Review: Brains @ Wellcome Collection

You can’t beat Wellcome Collection for variety. The Euston Road hall of wonders follows up its exhibition on Mexican votive paintings with a show about the brain. As ever, you can expect a mix of medical insight, artistic flare and discerning gore.

Subtitled “The Mind as Matter”, the exhibition is resolutely about the physical brain. Specifically, how people have studied, dissected, probed, prodded, sliced, scanned and modelled the organ throughout time. Paraphrasing JFK, the show asks not what our brains do for us, but what we have done to brains.

Exhibits range from ancient¬†trepanned skulls and mummified Egyptian grey matter to cutting edge imagery of the brain in action. In one corner you’ll find sections of Einstein’s brain, plus half of Babbage’s. Round the partition, a video shows the effects of classical music on the organ. Victorian quackery gets a look-in, with a short section on the fad for phrenology, which attributed characteristics to a person based on cranial bumps. Several panels show the effects of a bullet to the brain. The exhibition also examines the practice of brain donation, with an astonishing video of the jelly-like organ as it is sliced and preserved for study.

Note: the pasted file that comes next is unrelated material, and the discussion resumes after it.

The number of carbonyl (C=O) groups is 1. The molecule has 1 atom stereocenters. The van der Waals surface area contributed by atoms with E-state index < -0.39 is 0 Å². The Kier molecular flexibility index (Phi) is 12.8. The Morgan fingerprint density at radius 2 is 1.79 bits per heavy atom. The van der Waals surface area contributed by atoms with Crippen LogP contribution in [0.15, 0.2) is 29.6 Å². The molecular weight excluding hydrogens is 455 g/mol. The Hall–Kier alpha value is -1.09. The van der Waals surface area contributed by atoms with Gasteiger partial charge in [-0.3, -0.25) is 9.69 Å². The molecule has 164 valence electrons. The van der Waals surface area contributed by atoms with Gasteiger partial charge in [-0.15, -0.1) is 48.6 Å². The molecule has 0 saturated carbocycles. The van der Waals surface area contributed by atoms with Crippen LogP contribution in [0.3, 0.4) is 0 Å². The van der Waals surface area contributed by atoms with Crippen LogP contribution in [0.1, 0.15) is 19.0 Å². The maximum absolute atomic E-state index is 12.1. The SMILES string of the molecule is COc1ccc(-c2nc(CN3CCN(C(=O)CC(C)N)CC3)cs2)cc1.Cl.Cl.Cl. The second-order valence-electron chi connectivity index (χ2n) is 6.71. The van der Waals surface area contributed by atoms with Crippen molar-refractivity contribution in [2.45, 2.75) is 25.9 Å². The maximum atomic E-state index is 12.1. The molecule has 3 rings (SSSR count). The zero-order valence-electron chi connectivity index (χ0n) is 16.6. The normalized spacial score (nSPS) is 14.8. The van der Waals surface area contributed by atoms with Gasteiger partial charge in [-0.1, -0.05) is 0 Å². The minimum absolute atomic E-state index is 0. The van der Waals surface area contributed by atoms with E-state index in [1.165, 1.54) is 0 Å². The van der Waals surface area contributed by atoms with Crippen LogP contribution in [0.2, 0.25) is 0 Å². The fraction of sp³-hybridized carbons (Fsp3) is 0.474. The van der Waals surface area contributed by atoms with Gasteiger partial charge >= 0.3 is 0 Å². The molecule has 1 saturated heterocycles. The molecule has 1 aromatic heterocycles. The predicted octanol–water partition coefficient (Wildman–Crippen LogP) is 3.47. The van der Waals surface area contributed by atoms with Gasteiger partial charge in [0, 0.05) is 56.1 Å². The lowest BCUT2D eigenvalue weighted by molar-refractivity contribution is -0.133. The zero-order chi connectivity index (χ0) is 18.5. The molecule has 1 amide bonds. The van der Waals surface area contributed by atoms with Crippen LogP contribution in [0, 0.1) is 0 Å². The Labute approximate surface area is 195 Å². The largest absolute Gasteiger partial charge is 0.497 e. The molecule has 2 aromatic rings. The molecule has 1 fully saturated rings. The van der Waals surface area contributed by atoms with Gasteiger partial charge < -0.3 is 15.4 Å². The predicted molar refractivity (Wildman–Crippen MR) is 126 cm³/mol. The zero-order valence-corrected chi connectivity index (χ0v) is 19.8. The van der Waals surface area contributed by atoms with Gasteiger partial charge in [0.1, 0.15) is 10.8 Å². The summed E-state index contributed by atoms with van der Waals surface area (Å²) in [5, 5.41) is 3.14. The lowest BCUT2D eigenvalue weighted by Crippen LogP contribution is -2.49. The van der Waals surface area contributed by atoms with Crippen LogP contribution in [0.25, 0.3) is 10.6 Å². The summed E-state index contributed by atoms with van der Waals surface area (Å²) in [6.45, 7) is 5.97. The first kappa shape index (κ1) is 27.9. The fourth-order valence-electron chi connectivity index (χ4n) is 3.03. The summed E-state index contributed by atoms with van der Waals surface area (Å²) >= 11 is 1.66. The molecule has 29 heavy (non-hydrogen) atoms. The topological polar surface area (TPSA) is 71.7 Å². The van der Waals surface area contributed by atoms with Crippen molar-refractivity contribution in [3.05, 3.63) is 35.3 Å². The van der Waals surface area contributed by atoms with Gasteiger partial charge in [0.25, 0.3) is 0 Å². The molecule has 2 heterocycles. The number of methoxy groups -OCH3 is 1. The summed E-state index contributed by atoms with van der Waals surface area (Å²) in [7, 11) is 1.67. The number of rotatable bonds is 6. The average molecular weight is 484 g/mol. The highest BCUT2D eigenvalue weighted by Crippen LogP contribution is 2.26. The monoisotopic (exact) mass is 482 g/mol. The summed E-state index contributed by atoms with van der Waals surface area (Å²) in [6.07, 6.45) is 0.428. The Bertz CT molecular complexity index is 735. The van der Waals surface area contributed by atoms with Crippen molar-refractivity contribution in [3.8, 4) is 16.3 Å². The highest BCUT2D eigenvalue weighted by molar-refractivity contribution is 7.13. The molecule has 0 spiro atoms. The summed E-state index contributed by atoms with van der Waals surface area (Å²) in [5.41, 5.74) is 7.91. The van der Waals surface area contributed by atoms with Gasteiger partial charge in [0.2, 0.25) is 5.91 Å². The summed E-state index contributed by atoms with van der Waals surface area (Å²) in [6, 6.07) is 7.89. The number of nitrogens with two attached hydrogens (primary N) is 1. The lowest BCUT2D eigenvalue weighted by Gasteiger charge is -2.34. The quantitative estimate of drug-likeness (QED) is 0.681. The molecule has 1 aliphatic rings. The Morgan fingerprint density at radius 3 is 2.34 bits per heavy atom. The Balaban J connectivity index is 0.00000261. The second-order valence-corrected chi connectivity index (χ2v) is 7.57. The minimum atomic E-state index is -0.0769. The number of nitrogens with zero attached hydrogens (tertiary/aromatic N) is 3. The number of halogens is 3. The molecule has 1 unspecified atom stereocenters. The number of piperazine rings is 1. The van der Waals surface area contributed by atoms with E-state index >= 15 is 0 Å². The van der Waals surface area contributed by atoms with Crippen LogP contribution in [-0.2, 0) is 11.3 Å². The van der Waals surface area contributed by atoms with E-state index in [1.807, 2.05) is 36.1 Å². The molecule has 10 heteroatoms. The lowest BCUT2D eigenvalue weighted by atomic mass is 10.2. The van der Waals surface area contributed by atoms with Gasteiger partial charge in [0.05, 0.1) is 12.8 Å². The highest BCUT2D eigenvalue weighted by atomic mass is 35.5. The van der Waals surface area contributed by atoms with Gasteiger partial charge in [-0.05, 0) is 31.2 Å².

It’s tempting to sign off with a cheap brain-pun…”let it get inside your head”, or “food for thought, especially if you’re a zombie”…but that would do a disservice to a thoughtful and at times poignant exhibition that anyone would find fascinating.

Brains: The Mind As Matter runs at Wellcome Collection 29 March-17 June. Entrance is free. Check out the accompanying events programme now, as spaces will quickly get booked. And to get you in the mood, here’s a 360 degree brain to play with.

Image of a ‘brainbow’ from the Lichtman Lab, Harvard University. Description here.

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  • http://www.love-london-museums.com/wellcome-collection.html LoveLondonMuseums

    Saw the last exhibition at the Wellcome collection and found it to be very moving and thought provoking. Sounds like this one too will get you thinking about your own physical being. Now this may freak some of us out but I know the Wellcome collection will make the exhibition as user friendly as possible. They really are great at introducing scientific knowledge to the wider audience.

  • http://twitter.com/LondonArtCritic Tabish Khan

    This was fascinating, especially all the history of how neuroscience has evolved and all the crackpot theories that were used to justify racism and gender discrimination.